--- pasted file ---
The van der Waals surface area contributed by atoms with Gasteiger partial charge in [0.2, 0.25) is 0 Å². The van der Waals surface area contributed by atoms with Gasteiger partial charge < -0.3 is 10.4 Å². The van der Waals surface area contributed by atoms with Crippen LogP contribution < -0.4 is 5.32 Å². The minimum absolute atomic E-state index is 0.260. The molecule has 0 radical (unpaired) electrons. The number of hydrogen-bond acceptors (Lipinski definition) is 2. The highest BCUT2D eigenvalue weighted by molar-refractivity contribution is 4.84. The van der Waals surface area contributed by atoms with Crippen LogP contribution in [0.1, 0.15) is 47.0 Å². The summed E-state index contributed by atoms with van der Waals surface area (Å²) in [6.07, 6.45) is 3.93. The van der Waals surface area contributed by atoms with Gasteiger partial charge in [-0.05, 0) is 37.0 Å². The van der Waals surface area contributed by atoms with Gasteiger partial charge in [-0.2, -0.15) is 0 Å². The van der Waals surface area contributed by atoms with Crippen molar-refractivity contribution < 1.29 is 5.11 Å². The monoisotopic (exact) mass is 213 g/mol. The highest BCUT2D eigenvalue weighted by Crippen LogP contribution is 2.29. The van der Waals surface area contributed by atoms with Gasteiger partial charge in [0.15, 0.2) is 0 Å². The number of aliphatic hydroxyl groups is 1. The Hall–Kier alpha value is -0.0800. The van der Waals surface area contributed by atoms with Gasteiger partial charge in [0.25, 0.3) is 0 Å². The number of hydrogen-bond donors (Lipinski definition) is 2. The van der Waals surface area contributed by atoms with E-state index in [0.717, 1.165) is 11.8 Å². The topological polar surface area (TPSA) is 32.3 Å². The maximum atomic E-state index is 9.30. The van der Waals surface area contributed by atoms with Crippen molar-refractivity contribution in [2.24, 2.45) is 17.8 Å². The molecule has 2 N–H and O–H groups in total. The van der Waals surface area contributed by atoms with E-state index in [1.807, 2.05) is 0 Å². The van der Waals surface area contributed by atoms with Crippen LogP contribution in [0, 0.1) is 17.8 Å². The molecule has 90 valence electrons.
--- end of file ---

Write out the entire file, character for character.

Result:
The van der Waals surface area contributed by atoms with Gasteiger partial charge in [0.2, 0.25) is 0 Å². The van der Waals surface area contributed by atoms with Gasteiger partial charge < -0.3 is 10.4 Å². The van der Waals surface area contributed by atoms with Crippen LogP contribution < -0.4 is 5.32 Å². The minimum absolute atomic E-state index is 0.260. The molecule has 0 radical (unpaired) electrons. The number of hydrogen-bond acceptors (Lipinski definition) is 2. The highest BCUT2D eigenvalue weighted by molar-refractivity contribution is 4.84. The van der Waals surface area contributed by atoms with Crippen LogP contribution in [0.1, 0.15) is 47.0 Å². The summed E-state index contributed by atoms with van der Waals surface area (Å²) in [6.07, 6.45) is 3.93. The van der Waals surface area contributed by atoms with Gasteiger partial charge in [-0.05, 0) is 37.0 Å². The van der Waals surface area contributed by atoms with Gasteiger partial charge in [-0.2, -0.15) is 0 Å². The van der Waals surface area contributed by atoms with Crippen molar-refractivity contribution < 1.29 is 5.11 Å². The monoisotopic (exact) mass is 213 g/mol. The highest BCUT2D eigenvalue weighted by Crippen LogP contribution is 2.29. The van der Waals surface area contributed by atoms with Gasteiger partial charge in [0.15, 0.2) is 0 Å². The number of aliphatic hydroxyl groups is 1. The Hall–Kier alpha value is -0.0800. The van der Waals surface area contributed by atoms with Gasteiger partial charge in [0.25, 0.3) is 0 Å². The number of hydrogen-bond donors (Lipinski definition) is 2. The van der Waals surface area contributed by atoms with E-state index in [0.717, 1.165) is 11.8 Å². The topological polar surface area (TPSA) is 32.3 Å². The maximum atomic E-state index is 9.30. The van der Waals surface area contributed by atoms with Crippen molar-refractivity contribution in [2.24, 2.45) is 17.8 Å². The molecule has 2 N–H and O–H groups in total. The van der Waals surface area contributed by atoms with E-state index in [1.807, 2.05) is 0 Å². The van der Waals surface area contributed by atoms with Crippen LogP contribution in [0, 0.1) is 17.8 Å². The molecule has 90 valence electrons.